DISTRAUGHT readers seeking escape from political polemic swamping the news in the run-up to next week’s local elections need look no further than here.

Having had 18 years on the stump representing the good citizens of North Berwick, the minutes show that I stuck my oar in the water at every one of the thousand-plus meetings I attended. This is my last column as a duly elected councillor, having had to step down as I am now registered blind.

Looking back, I must confess to seeing my achievements outnumbered by my frustrations; the road to hell is paved with good intentions.

I worked no miracles alone. But I did work with many others to achieve: provision of a day centre, esplanade sea defences, youth cafe, Law View affordable housing and museum; plus refurbishment of Lodge Grounds, Hope Rooms, tennis courts, Recreation Park pavilion and Galloways Pier. Even some minor projects like creating boulevard cafes with new trees and period street lighting on Quality Street or rebuilding the East Beach paddling pool really boosted the town’s attractiveness.

I am particularly proud to have been among the creators of the Seabird Centre, the Highland Games, Cinema Club and Fringe by the Sea. And, during my stint as council leader, I restarted major investment in hundreds of council houses, finally brought single status to our 4,500 employees and introduced a package of measures to boost learning in the key early years before age eight.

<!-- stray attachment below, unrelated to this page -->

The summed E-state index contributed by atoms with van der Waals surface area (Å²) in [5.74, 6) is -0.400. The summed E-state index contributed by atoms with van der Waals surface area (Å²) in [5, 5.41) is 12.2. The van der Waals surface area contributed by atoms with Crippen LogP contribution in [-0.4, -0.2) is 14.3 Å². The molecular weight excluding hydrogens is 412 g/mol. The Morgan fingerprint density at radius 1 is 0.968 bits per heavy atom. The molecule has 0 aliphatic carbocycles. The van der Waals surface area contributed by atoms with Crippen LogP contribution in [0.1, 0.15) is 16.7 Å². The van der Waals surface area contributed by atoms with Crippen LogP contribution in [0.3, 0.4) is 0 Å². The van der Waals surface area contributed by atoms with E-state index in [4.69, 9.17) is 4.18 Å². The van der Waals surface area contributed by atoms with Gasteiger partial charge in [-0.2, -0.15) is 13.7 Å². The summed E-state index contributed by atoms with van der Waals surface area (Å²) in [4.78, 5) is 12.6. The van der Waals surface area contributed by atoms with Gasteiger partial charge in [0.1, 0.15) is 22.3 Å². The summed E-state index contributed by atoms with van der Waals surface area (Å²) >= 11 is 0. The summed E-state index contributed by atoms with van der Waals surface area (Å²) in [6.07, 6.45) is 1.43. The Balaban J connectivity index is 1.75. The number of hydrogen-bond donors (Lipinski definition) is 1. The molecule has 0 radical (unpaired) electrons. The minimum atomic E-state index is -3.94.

But there is also much that remains incomplete. Not enough affordable homes, not enough local office space, not enough tourist initiatives remaining priorities for the next council. We should have been cleverer at exploiting developer greed to better plan communities and provide proportional infrastructure. And top of their to-do list should be eradicating differentials among high schools.

But, frustrations aside, I have relished the chance to make a difference for the home town that I love. Having my chest poked just encouraged me because it showed that people cared. Most surprising and touching was how people responded when you did your best but still could not solve their problem. I regret I was not better able to assist them.

But my deepest apologies go to the young. Their interest in what I and the council were up to was non-existent. I do not blame them – pre-30, priorities are different. To them I offer an especially profound apology. Because, while I and my now-former-colleagues will only have a decade or so more to live with the results of our labours, the younger generation will have over half a century or more.

Maybe choose representatives who achieve even more for them than I managed.